... included in the removal or not no one knows, and the clue to their resting-place is now lost beyond all hope. This furnishes perhaps the least defensible of the items in the charge of neglect brought against his contemporaries. In some of the others there is a good deal of exaggeration. To listen to most of his biographers one would suppose that all Spain was in league not only against the man but against his memory, or at least that it was insensible to his merits, and left him to live in misery and die of want. To talk of his hard life and unworthy employments in Andalusia ...
— Don Quixote • Miguel de Cervantes Saavedra

... "Wait! Listen!" Madame was panting. She flung away from Andre-Louis, as if moved by some premonition of what was ...
— Scaramouche - A Romance of the French Revolution • Rafael Sabatini

... tapestry which peopled the walls with ancient personages and with strange birds flying in the midst of a fairy forest; and she thought of delicious dishes served on marvelous plates, and of the whispered gallantries which you listen to with a sphinx-like smile, while you are eating the pink flesh of a trout or the wings of ...
— Library of the World's Best Mystery and Detective Stories • Edited by Julian Hawthorne

... and your priest refused to pray for me, I have prayed for myself, and the Lord hath heard me in my weakness, and made me strong enough to listen to the request of this good sister, Dorothea, and promise to fulfil it. Speak, sister Dorothea, what ...
— Sidonia The Sorceress V2 • William Mienhold

... sound," he whispered gravely. "It's the sound of their world, the humming in their region. The division here is so thin that it leaks through somehow. But, if you listen carefully, you'll find it's not above so much as around us. It's in the willows. It's the willows themselves humming, because here the willows have been made symbols of the forces that are ...
— Famous Modern Ghost Stories • Various

... Further, Jerome in his commentary on Eph. 5:19, "Singing and making melody in your hearts to the Lord," says: "Listen, young men whose duty it is to recite the office in church: God is to be sung not with the voice but with the heart. Nor should you, like play-actors, ease your throat and jaws with medicaments, and make the church resound with theatrical measures and airs." Therefore God should ...
— Summa Theologica, Part II-II (Secunda Secundae) • Thomas Aquinas

... world, and have developed social institutions and conceptions of the universe, and of right and wrong, quite their own. Their own religion and traditionary customs are accepted as sufficiently meeting their needs, and they are not conscious of needing any teaching from foreigners. They will always listen courteously to what we say, and this constitutes an open door for the Gospel, but of conscious need and hungering for the Gospel there is little or none. So long as it is only a matter of preaching, there are in the ...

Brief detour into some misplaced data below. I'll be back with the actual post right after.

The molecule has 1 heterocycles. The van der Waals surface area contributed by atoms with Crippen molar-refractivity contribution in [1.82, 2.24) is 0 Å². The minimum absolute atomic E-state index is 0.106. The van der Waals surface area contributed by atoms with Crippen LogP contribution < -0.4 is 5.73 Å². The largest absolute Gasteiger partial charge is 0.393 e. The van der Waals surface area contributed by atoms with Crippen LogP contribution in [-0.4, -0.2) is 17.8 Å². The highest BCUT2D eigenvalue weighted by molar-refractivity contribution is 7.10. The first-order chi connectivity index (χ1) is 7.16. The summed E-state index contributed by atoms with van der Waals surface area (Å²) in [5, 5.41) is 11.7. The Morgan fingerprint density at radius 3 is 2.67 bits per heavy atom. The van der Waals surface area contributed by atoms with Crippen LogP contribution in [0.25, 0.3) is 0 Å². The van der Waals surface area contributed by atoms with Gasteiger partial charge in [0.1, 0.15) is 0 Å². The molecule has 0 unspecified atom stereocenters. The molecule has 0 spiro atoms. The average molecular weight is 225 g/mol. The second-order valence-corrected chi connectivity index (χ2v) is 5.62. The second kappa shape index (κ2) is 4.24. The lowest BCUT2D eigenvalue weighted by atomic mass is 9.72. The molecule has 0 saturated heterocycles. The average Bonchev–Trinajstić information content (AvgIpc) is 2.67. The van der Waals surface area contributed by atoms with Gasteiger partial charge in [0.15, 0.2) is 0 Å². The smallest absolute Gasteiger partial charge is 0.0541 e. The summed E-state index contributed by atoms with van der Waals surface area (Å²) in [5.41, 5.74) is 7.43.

— Things as They Are - Mission Work in Southern India • Amy Wilson-Carmichael

... his most serious manner.] Of course. You see, it is a very dangerous thing to listen. If one listens one may be convinced; and a man who allows himself to be convinced by an argument is a ...
— An Ideal Husband - A Play • Oscar Wilde

... answered "Wait, please! Let me explain. I fell in love with her on the Monarchic. Then something happened and I lost sight of her. Yesterday I found her at the Hands. I wanted to talk to her about love, but she made me listen to her instead. She said sharp things about the store that cut like knives. Don't think I'm accusing you if the Hands is a sweatshop. You trust Croft, and he's abused his trust. That must be it. For God's sake, give me a chance to help you put ...
— Winnie Childs - The Shop Girl • C. N. Williamson

... the way to the water in a wide circle. Cautiously they approached the shore, and then keeping within the edge of the forest they moved slowly along, most of the time upon their hands and knees. Occasionally they paused to listen, but the only sounds they heard were the ones which had first arrested their attention, although much ...
— The King's Arrow - A Tale of the United Empire Loyalists • H. A. Cody

... would not be a very pleasant thing for Judge Sprague and Judge Curtis, who have taken such pains to establish slavery in Massachusetts, to sit there—each like a travestied Prometheus, chained up in a silk gown because they had brought to earth fire from the quarter opposite to Heaven—and listen to Mr. Hale, and Mr. Phillips and other anti-slavery lawyers, day after day: there were facts, sure to come to light, not honorable to the Court and not pleasant to look at in the presence of a New England community then getting indignant at the outrages of the Slave Power. I never thought ...
— The Trial of Theodore Parker • Theodore Parker

... our Queen while in my company," said Miles sternly, stopping short and looking the man full in the face. "I am a loyal subject, and will listen to nothing said in disparagement of the Queen or of ...
— Blue Lights - Hot Work in the Soudan • R.M. Ballantyne

... danger, it is impossible to interest the electorate in foreign affairs, that during this period he was constantly able to gather large public audiences in the North of England and in Wales, and induce them to listen to careful criticisms on questions such as the delimitation of the African continent, the Newfoundland fisheries, British policy in the Pacific, and the future of the Congo State. This was achieved, ...